March 12, 2010 - Updated on January 20, 2016


Domain name : .mm
Population : 48 137 000
Internet-users : 250 000 Average charge for one hour’s connection at a cybercafé : about 0,55 US$
Average monthly salary : about 27,32 US$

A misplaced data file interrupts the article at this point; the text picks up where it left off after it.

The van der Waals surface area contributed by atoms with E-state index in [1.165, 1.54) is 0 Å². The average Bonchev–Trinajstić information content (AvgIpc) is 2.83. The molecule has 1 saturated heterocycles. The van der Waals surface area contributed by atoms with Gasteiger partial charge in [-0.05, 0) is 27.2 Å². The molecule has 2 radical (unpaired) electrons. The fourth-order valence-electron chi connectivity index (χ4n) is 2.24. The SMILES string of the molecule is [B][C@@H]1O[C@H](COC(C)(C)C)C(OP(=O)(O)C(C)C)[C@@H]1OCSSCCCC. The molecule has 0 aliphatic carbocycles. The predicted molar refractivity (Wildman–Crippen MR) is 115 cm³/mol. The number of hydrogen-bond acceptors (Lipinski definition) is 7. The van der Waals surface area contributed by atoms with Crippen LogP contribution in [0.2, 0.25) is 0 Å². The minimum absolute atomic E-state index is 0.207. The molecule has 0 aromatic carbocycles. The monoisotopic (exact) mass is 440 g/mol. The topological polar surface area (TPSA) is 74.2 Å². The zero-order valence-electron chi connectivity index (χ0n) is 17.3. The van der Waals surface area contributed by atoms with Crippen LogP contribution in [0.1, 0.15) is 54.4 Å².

Number of imprisoned netizens : 2 Two high-ranking government officials sentenced to death for having e-mailed documents abroad: Net censorship is a serious matter in Burma. Massive filtering of websites and extensive slowdowns during times of unrest are daily occurrences for the country’s Internet users. The Military Junta considers netizens to be enemies of the State. The legislation governing Internet use – the Electronic Act – is one of the most liberticidal laws in the world. A rigid firewall The Burmese firewall applies strict censorship, which limits users to an Intranet purged of any criticisms of the regime. Only the use of proxies or other censorship circumvention tools permits access to the World Wide Web. Blocked sites include those of exiled Burmese media groups and certain global media outlets, proxies and other censorship circumvention tools, blogs and study-abroad scholarship sites. Government authorities block both websites and URLs. Censorship is not consistent: for example, the site is filtered, but its identical counterpart, is not. Consultation of private electronic mail is also curtailed. Officially, Internet users are prohibited from using e-mail services other than those provided by the government. Webmail services such as Yahoo and Hotmail are blocked in the country, but can be consulted via proxies. Connection speed: A barometer of Burma’s internal situation The ordinary connection speed is 512kb per line, which is the equivalent of a basic ADSL individual connection, but one line is shared by several users, thus slowing down online activities. It takes about ten seconds to open an email or load one page. Using a proxy speeds up things. However, cybercafés – the main connection points in a country where individual Internet subscriptions are very expensive and subject to government authorization – must share this 512 kb line with 10 to 15 computers, thereby reducing the connection speed. Gtalk cannot function on a 256 kb line. A 512 kb line is needed to use Gtalk and Skype in real time. When the country is in the throes of political tension, connection speed drops sharply, since the Junta deems it necessary to prevent “information leaks abroad.” In May and June 2009, when opposition leader Aung San Suu Kyi was on trial for having violated the terms of her house arrest by allowing an uninvited American citizen to stay two days in her home, the regime did not hesitate to cut the telephone and Internet lines of the city in which she was detained. Moreover, Burmese Internet users noticed there was a drastic slowdown in nation-wide connection speeds that made it impossible to send videos. At the time, it took nearly an hour to send a simple email with no attachment. According to local sources, the government may be planning to once again cut off Internet access during the October 2010 elections, just as it did in 2007, so as to assert total control over the dissemination of news Independent news sources: The regime’s pet peeve Journalists who collaborate with exiled media and bloggers are being closely watched by the authorities, particularly since the 2007 Safran Revolution and international sentencing that followed the widespread distribution of photos of the crackdown. They are brazenly taking advantage of a highly repressive piece of legislation, the Electronic Act of 1996, which pertains to the Internet, television and radio. This law prohibits the importation, possession and use of a modem without official permission, subject to a fifteen-year jail penalty for "endangering the security of the state, national unity, culture, the national economy, and law and order." Nay Phone Latt (, arrested in 2008, got a 15-year prison sentence for possessing a “subversive” film. The blogger has developed eyesight problems while incarcerated. The well-known comedian, Zarganar, was sentenced to 35 years in prison for disseminating on the Web articles critical of the way the government handled humanitarian aid in the wake of Cyclone Nargis. His blog was one of the most visited Burmese websites inside the country. On December 31, 2009, Hla Hla Win, a video journalist working with the Norway-based Democratic Voice of Burma (DVB) TV network, was given a 20-year jail sentence. In January 2010, journalist Ngwe Soe Lin also got a 13-year term for having worked for the DVB. He had been arrested in a cybercafé in the Rangoon’s Kyaukmyaung district on June 26, 2009. By arresting these Internet users and journalists, the Junta is trying to intimidate potential critics and impose self-censorship on its citizens. Like the state-owned media, online publications are subject to advance censorship, which ruthlessly eliminates any topic that is even slightly controversial. Exiled Burmese media such as Mizzima and Irrawaddy were once again the target of cyberattacks in 2009. Under surveillance Cyber-café owners are under increasing pressure from Burmese authorities. They were already required to take screenshots every five minutes on every computer station and be prepared to provide every user’s ID card number, telephone number, and address if the police requested them. They are now strictly forbidden to help a customer create an email account, particularly on Gmail, or to use a proxy, under penalty of being closed down. Many cyber-cafés have been shut down in the last few months, partly for economic reasons, but also because of more practical problems such as power outages, high maintenance fees, slow connection speeds, and lack of customers. Despite these actions, blogs are multiplying. A survey conducted by the Burma Media Association in August 2009 showed that there were over 800 active blogs, most of them hosted by Blogspot and Wordpress. Eighty percent are in Burmese, 8% in English and 10% are bilingual. Three-fourths of the bloggers are between the ages of 21 and 35 and have a college education. Over half of them are living in Burma and began blogging less than one year ago. The majority of them focus on entertainment-related topics. Only 8% of them discuss news-related subjects. Is a Chinese-like economic opening likely? Although Burma has one of the world’s lowest Internet penetration rates, the regime is about to build its own “Silicon Valley” dubbed “Yadanabon Cyber City.” Its objective is not to facilitate free Internet access for its citizens but to centralize control prior to the autumn 2010 elections, within the framework of “Road Map to Democracy,” a political reform plan launched by the Junta in early 2003. According to the State media, this “business complex” may be called upon to become the national communications’ clearing house. For now, priority is being given to setting up land and mobile telephone lines for businesses that will be opening offices in this center. Internet will be next. Some Junta generals’ reservations about communications will not easily be laid to rest. For the moment, the Junta is using a Thai satellite station for Burma’s Internet connection, but plans to launch its own communications satellite via a Chinese or Indian rocket. With its “Silicon Valley” and its own satellite, the military regime seems to be making a commitment to develop Internet infrastructure for economic reasons. At the same time, however, it stands ready to cut off all connections and totally isolate the country once again at the least suspicion of “domestic unrest.” Links : (Democratic Voice of Burma): Burmese opposition media, in exile in Norway Burmanet News website of the exiled opposition magazine he Irrawaddy. text of the 1996 law regulating the Internet in Burma. : Burma Media Association